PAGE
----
Last updated on February 28th, 2024 at 04:22 pm

Staff related issues (hiring, training, etc.) are always a hot topic. I recently had an opportunity to answer a question about staff training in my “Ask an MGE Executive” column of our newspaper The Successful Professional. Due to the general relevance of the subject, I offered it up for our webletter. The column follows:

Question: What are your suggestions with regards to training staff?

Answer: That’s a great question and a much more important subject than it would seem at first glance.

When you open a dental practice, you are faced with a choice. You can do what many solo practitioners do and make the practice an “extension” of yourself – i.e., you hire some assistants and front desk personnel that “help” you run things, but you ultimately remain responsible for every aspect of the practice. In this instance, your practice is limited by how much you can personally do. Expansion (more new patients, increased case acceptance and production, etc.) will depend on how much you can do and will only end up creating more work for you.

Your second option is to create a real organization, in which the various aspects of your practice are split up and assigned to each of your staff. Each staff member has their own zone of responsibility and is in charge of handling their area of the practice. They are accountable for the success or failure of their area. In this wise you can have an office that is actually manageable. You assign an aspect of the practice to an employee and can expect it to get done, leaving you free to what you are there to do in the first place – practice dentistry. You can see that in this way the growth of your practice is not limited to only what you can accomplish yourself.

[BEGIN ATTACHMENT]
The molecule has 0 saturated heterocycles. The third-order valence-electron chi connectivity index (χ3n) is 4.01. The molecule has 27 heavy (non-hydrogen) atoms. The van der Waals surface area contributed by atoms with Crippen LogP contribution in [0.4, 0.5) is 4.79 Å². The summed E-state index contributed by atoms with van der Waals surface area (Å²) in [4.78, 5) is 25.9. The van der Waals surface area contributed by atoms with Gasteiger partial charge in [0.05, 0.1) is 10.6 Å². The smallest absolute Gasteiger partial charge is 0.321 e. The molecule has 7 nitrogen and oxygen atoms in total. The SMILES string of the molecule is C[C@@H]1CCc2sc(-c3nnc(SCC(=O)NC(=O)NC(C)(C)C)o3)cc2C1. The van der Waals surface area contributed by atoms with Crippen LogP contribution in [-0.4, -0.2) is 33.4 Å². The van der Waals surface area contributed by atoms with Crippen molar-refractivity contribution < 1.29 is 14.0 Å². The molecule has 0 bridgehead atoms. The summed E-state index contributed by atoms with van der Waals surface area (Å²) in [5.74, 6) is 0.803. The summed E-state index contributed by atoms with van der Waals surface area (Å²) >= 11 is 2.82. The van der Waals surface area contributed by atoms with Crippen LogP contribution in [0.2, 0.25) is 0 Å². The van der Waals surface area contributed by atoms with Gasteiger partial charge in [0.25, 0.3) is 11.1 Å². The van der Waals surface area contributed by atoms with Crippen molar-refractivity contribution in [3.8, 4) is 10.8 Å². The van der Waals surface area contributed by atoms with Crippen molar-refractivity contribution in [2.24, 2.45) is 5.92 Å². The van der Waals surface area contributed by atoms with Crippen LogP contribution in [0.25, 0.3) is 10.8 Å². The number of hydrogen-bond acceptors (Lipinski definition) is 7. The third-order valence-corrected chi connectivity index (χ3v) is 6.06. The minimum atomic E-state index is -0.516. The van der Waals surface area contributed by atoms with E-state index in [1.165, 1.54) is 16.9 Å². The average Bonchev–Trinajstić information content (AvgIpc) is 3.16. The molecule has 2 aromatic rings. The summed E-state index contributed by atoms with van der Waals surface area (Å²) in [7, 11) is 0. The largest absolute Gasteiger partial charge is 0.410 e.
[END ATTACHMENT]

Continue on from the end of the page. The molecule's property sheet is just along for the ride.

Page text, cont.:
(Related: Dental Consulting vs Training)

Now, regardless of how you operate, it’s still your business, which means you are ultimately responsible for what goes on. And there are some things you cannot delegate – especially when it comes to patient care (unless you add associates). With option two though (a real organization), you end up with a real team who are accountable and responsible for their own zones or areas. This makes for better service, happier employees (in my opinion) and exponential business growth potential.

If you want option number two, then I suggest that you train your staff on their jobs very well – after all, the better they are trained, the better they can be a contributing member of the team, and the worse they are trained, the more they get in the way and create more work for you. In fact, if your staff aren’t trained to do their jobs proficiently, you can’t have option two. So bring your staff along to seminars on subjects such as case acceptance and scheduling for maximum production. Getting your office manager or a Public Relations executive trained on marketing for new patients is also an excellent idea. And it is absolutely vital that you and your office manager are trained to be competent executives.

If you pay proper attention to training your staff, you will find that not only will your practice’s production and profitability increase, but your work load and stress level will go down significantly. If you need help with this, give MGE a call. We offer many services for training staff. Feel free to write me at sabrib@mgeonline.com if you have any more questions or would like more information about MGE’s services.

Sabri Blumberg provides this general dental practice management advice to furnish you with suggestions of actions that have been shown to have potential to help you improve your practice. Neither MGE nor Ms. Blumberg may be held liable for adverse actions resulting from your implementation of these suggestions, which are provided only as examples of topics covered by the MGE program.


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